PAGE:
Thursday, 22 December 2016

Twelve Days And Twelve Books Of Christmas - Day 10

Day 10 - October Book - They Move Below by Karl Drinkwater

Horror lives in the shadows.

It exists under the earth’s surface in ancient caves; below the vast sea’s undulating waves; under dense forest cover; within a storm’s thick, rolling clouds; downstairs in our homes, when we hear the knife drawer rattle in the night. Even our minds and bodies harbour the alien under the skin, the childhood nightmares in our subconscious.

In this collection of sixteen tales Karl Drinkwater sews flesh onto the bones of our worst fears whilst revisiting some of horror’s classic settings, such as the teen party, the boat in trouble, the thing in the cellar, the haunted museum, the ghost in the machine, and the urban legends that come true. No-one is safe. Darkness hides things, no matter how much we strain our eyes. And sometimes those things are looking back at us.

My Thoughts

Oh. My. Goodness, This book! This book made it difficult for me to go to the loo in the night because I kept thinking back to Just Telling Stories! I was making notes as I read each short story and the exact notes for this particular story was "Holyyyyyy Crap!" 

They Move Below consists of sixteen short stories that vary in types of scary and each and every one of them is excellent. I even wrote a mini review for every story which I wouldn't normally do, usually just a over view of the whole book, but I really felt these stories deserved the time. You can read the whole review here.

I hadn't read any horror for a few years before picking up They Move Below and it just reminded me how much I love the genre. (The last horror book I read was by Richard Laymon). Yes I do read them by daylight so I don't get scared at night, ha! But I enjoy the rush you get as the tension builds and the action or non action happens. 

Another reason I loved this book is that the beginning of one of the stories, Harvest Festival, was turned into an online interactive read your own story by Karl and it's one of the most fun things I've read/played through in a long while. It is still available if anyone fancies trying it out and seeing which way you'd deal with the situation - Interactive Harvest Festival.

Overall just such an enjoyable book and one I think has something for everyone. Not all fears are paranormal and In Truth Forebears this is very true and made for uncomfortable (in an enjoyable way of course) reading. Also as it's Christmas then you could always choose to read Living In The Present which has some very....interesting Father Christmas imagery!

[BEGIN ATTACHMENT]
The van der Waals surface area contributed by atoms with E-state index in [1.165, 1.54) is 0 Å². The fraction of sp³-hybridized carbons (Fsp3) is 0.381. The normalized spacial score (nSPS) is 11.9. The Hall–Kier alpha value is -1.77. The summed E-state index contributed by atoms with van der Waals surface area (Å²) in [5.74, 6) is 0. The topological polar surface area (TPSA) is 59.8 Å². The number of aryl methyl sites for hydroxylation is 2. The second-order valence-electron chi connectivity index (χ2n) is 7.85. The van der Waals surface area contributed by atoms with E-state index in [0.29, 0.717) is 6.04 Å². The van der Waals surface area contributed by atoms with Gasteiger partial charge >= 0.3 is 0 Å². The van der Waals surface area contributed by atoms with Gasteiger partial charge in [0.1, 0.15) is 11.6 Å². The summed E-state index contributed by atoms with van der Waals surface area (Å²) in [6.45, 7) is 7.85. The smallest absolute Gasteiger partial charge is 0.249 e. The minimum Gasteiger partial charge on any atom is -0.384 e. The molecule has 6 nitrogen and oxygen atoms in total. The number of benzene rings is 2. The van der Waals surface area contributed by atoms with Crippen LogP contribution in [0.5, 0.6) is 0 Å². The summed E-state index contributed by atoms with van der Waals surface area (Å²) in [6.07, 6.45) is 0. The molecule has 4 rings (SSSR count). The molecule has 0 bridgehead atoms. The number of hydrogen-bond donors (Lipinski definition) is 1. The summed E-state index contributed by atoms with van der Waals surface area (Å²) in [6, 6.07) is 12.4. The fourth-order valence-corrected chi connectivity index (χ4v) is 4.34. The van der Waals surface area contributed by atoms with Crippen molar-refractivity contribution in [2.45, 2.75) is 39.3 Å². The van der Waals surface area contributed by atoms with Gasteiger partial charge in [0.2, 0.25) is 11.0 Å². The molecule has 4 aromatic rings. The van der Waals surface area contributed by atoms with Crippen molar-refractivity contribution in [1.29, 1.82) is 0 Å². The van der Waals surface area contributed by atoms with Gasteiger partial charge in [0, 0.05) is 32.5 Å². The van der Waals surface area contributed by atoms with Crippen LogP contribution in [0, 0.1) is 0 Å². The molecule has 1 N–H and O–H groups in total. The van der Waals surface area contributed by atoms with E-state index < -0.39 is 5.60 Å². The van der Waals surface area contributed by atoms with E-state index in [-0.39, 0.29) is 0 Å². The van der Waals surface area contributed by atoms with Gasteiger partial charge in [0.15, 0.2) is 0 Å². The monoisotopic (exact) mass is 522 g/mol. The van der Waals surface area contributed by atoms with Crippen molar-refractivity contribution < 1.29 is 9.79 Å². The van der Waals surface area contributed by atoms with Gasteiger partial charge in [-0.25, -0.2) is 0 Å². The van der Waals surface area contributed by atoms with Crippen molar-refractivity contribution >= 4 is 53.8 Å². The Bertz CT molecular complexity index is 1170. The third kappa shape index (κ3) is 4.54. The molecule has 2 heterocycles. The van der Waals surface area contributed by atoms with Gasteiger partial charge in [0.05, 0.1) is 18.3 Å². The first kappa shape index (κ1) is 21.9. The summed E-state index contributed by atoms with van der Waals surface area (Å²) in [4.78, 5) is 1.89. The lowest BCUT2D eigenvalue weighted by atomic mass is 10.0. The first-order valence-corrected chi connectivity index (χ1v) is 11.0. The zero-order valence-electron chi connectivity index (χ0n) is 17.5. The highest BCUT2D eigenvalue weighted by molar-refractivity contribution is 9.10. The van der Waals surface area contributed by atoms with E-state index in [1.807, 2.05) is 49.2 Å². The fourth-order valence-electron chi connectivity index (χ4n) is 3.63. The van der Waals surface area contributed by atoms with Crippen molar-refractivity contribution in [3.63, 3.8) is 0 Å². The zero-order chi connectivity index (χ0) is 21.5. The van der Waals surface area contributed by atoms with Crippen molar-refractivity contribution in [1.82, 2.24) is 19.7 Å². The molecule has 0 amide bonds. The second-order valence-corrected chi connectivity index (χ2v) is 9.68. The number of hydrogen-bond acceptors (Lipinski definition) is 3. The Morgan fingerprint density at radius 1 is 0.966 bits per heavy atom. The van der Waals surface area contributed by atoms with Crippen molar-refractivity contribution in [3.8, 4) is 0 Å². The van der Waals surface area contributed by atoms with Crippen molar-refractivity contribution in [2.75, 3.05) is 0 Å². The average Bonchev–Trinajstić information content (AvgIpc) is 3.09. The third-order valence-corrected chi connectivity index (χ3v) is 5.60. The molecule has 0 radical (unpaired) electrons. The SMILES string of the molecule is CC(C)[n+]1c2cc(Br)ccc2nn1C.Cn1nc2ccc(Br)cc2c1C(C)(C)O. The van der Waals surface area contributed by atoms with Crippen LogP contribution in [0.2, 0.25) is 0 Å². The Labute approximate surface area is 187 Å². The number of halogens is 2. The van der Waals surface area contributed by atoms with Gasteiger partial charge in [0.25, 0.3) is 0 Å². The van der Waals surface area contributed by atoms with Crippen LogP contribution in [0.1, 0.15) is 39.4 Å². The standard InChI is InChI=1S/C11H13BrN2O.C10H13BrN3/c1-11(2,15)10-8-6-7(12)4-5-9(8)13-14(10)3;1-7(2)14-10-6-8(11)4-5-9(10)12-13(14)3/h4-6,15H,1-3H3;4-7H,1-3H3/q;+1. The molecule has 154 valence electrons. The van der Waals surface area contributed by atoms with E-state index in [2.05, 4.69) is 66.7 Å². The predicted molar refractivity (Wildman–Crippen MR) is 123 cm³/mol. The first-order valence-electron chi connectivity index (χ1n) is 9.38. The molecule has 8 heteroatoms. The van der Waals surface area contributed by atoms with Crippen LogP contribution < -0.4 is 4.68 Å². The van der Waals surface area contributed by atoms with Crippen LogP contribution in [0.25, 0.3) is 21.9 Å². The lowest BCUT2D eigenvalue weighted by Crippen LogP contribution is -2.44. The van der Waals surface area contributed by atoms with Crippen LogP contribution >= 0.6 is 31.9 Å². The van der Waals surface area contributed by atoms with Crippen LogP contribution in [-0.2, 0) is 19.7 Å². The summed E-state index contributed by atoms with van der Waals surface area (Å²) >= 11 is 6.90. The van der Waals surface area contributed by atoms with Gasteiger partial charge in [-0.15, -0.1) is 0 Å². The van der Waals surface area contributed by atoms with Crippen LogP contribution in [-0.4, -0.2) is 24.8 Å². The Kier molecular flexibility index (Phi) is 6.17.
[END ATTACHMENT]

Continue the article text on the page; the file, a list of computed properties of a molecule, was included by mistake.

So that's my October stand out book, do you enjoy the horror genre? Do you choose to read spooky books around October and Halloween? Just two more days to go! 

About The Author

I was lucky enough to interview Karl back in July, so for more information about him, please go out check out that blog post here

Karl Drinkwater is originally from Manchester but has lived in Wales for over fifteen years, ever since he went there to do a Master's degree: it was easier to stay than to catch a train back. His longest career was in librarianship (25 years); his shortest was industrial welding (1 week).

He started writing stories when he was 9, and hasn't stopped. His writing sometimes spends time in the sunlit patches of literary fiction, where it likes to picnic beneath an old oak tree, accompanied by a bottle of wine, some cake, and soul-searching peace. At other times his words slope off into the dark and tense shadows of horror fiction, and if you follow them you might hear chains rattling behind locked doors and the paranoid screams of the lost echoing in the distance. There is no obligation to enjoy both of those avenues. His aim is to tell a good story, regardless of genre, but it always comes down to life, death, and connection.

When he isn't writing or editing he loves exercise, computer games, board games, the natural environment, animals, social justice, and zombies; not necessarily in that order.

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